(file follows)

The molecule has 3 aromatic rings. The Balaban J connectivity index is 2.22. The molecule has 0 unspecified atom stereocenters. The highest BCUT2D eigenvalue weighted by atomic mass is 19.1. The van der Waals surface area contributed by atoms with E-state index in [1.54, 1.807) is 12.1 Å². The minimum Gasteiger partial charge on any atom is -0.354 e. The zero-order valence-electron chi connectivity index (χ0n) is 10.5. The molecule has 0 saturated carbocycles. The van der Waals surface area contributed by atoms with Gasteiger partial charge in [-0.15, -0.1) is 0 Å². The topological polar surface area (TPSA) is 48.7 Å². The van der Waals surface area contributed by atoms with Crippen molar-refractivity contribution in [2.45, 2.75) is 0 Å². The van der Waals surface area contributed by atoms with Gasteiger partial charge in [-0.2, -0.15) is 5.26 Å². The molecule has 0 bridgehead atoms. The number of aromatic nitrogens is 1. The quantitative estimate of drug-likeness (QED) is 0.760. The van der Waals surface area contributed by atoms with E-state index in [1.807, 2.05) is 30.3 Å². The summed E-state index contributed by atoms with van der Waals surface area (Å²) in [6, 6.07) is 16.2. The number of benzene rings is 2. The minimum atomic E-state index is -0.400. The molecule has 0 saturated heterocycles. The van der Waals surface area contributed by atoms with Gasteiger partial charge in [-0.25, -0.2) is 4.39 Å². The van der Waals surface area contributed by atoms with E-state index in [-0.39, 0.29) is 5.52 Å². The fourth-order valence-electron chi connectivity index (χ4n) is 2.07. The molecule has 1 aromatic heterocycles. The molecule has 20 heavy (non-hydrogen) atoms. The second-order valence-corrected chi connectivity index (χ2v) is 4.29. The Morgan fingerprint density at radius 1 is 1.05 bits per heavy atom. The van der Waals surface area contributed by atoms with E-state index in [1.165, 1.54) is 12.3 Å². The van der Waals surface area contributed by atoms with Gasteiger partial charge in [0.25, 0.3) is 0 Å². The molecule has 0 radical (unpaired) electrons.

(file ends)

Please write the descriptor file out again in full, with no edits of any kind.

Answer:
The molecule has 3 aromatic rings. The Balaban J connectivity index is 2.22. The molecule has 0 unspecified atom stereocenters. The highest BCUT2D eigenvalue weighted by atomic mass is 19.1. The van der Waals surface area contributed by atoms with E-state index in [1.54, 1.807) is 12.1 Å². The minimum Gasteiger partial charge on any atom is -0.354 e. The zero-order valence-electron chi connectivity index (χ0n) is 10.5. The molecule has 0 saturated carbocycles. The van der Waals surface area contributed by atoms with Gasteiger partial charge in [-0.15, -0.1) is 0 Å². The topological polar surface area (TPSA) is 48.7 Å². The van der Waals surface area contributed by atoms with Crippen molar-refractivity contribution in [2.45, 2.75) is 0 Å². The van der Waals surface area contributed by atoms with Gasteiger partial charge in [-0.2, -0.15) is 5.26 Å². The molecule has 0 bridgehead atoms. The number of aromatic nitrogens is 1. The quantitative estimate of drug-likeness (QED) is 0.760. The van der Waals surface area contributed by atoms with E-state index in [1.807, 2.05) is 30.3 Å². The summed E-state index contributed by atoms with van der Waals surface area (Å²) in [6, 6.07) is 16.2. The number of benzene rings is 2. The minimum atomic E-state index is -0.400. The molecule has 0 saturated heterocycles. The van der Waals surface area contributed by atoms with Gasteiger partial charge in [-0.25, -0.2) is 4.39 Å². The van der Waals surface area contributed by atoms with E-state index in [-0.39, 0.29) is 5.52 Å². The fourth-order valence-electron chi connectivity index (χ4n) is 2.07. The molecule has 1 aromatic heterocycles. The molecule has 20 heavy (non-hydrogen) atoms. The second-order valence-corrected chi connectivity index (χ2v) is 4.29. The Morgan fingerprint density at radius 1 is 1.05 bits per heavy atom. The van der Waals surface area contributed by atoms with E-state index in [1.165, 1.54) is 12.3 Å². The van der Waals surface area contributed by atoms with Gasteiger partial charge in [0.25, 0.3) is 0 Å². The molecule has 0 radical (unpaired) electrons.